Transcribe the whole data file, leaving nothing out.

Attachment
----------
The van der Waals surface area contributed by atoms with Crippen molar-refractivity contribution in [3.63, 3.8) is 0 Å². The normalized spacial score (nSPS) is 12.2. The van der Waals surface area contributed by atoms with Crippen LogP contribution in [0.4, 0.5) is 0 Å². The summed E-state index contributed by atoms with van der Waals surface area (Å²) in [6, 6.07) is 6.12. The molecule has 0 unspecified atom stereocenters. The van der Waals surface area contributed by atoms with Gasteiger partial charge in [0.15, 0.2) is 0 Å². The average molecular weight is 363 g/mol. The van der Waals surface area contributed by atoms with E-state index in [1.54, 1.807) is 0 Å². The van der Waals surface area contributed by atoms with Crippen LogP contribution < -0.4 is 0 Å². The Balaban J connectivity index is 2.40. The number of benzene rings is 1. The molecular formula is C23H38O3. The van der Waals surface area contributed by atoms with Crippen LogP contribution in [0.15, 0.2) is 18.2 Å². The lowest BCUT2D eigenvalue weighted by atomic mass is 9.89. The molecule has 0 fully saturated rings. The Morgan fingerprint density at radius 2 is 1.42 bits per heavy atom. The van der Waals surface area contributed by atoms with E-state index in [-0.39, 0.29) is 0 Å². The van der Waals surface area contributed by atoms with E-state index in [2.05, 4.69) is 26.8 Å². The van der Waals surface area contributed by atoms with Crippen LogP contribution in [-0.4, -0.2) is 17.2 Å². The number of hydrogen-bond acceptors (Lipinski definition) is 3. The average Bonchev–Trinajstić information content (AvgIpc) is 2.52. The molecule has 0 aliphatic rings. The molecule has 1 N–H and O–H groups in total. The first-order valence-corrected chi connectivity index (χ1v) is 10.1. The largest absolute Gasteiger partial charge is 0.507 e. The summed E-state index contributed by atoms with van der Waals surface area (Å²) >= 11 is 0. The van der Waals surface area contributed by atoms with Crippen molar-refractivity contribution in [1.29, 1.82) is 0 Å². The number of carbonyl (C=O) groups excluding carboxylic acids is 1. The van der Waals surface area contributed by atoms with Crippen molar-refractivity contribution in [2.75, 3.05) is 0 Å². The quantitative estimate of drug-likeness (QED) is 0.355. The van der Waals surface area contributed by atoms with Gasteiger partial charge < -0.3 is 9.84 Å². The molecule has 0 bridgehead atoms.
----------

The van der Waals surface area contributed by atoms with Crippen molar-refractivity contribution in [3.63, 3.8) is 0 Å². The normalized spacial score (nSPS) is 12.2. The van der Waals surface area contributed by atoms with Crippen LogP contribution in [0.4, 0.5) is 0 Å². The summed E-state index contributed by atoms with van der Waals surface area (Å²) in [6, 6.07) is 6.12. The molecule has 0 unspecified atom stereocenters. The van der Waals surface area contributed by atoms with Gasteiger partial charge in [0.15, 0.2) is 0 Å². The average molecular weight is 363 g/mol. The van der Waals surface area contributed by atoms with E-state index in [1.54, 1.807) is 0 Å². The van der Waals surface area contributed by atoms with Crippen LogP contribution < -0.4 is 0 Å². The Balaban J connectivity index is 2.40. The number of benzene rings is 1. The molecular formula is C23H38O3. The van der Waals surface area contributed by atoms with Crippen LogP contribution in [0.15, 0.2) is 18.2 Å². The lowest BCUT2D eigenvalue weighted by atomic mass is 9.89. The molecule has 0 fully saturated rings. The Morgan fingerprint density at radius 2 is 1.42 bits per heavy atom. The van der Waals surface area contributed by atoms with E-state index in [-0.39, 0.29) is 0 Å². The van der Waals surface area contributed by atoms with E-state index in [2.05, 4.69) is 26.8 Å². The van der Waals surface area contributed by atoms with Crippen LogP contribution in [-0.4, -0.2) is 17.2 Å². The number of hydrogen-bond acceptors (Lipinski definition) is 3. The average Bonchev–Trinajstić information content (AvgIpc) is 2.52. The molecule has 0 aliphatic rings. The molecule has 1 N–H and O–H groups in total. The first-order valence-corrected chi connectivity index (χ1v) is 10.1. The largest absolute Gasteiger partial charge is 0.507 e. The summed E-state index contributed by atoms with van der Waals surface area (Å²) >= 11 is 0. The van der Waals surface area contributed by atoms with Crippen molar-refractivity contribution in [1.29, 1.82) is 0 Å². The number of carbonyl (C=O) groups excluding carboxylic acids is 1. The van der Waals surface area contributed by atoms with Crippen molar-refractivity contribution in [2.75, 3.05) is 0 Å². The quantitative estimate of drug-likeness (QED) is 0.355. The van der Waals surface area contributed by atoms with Gasteiger partial charge < -0.3 is 9.84 Å². The molecule has 0 bridgehead atoms.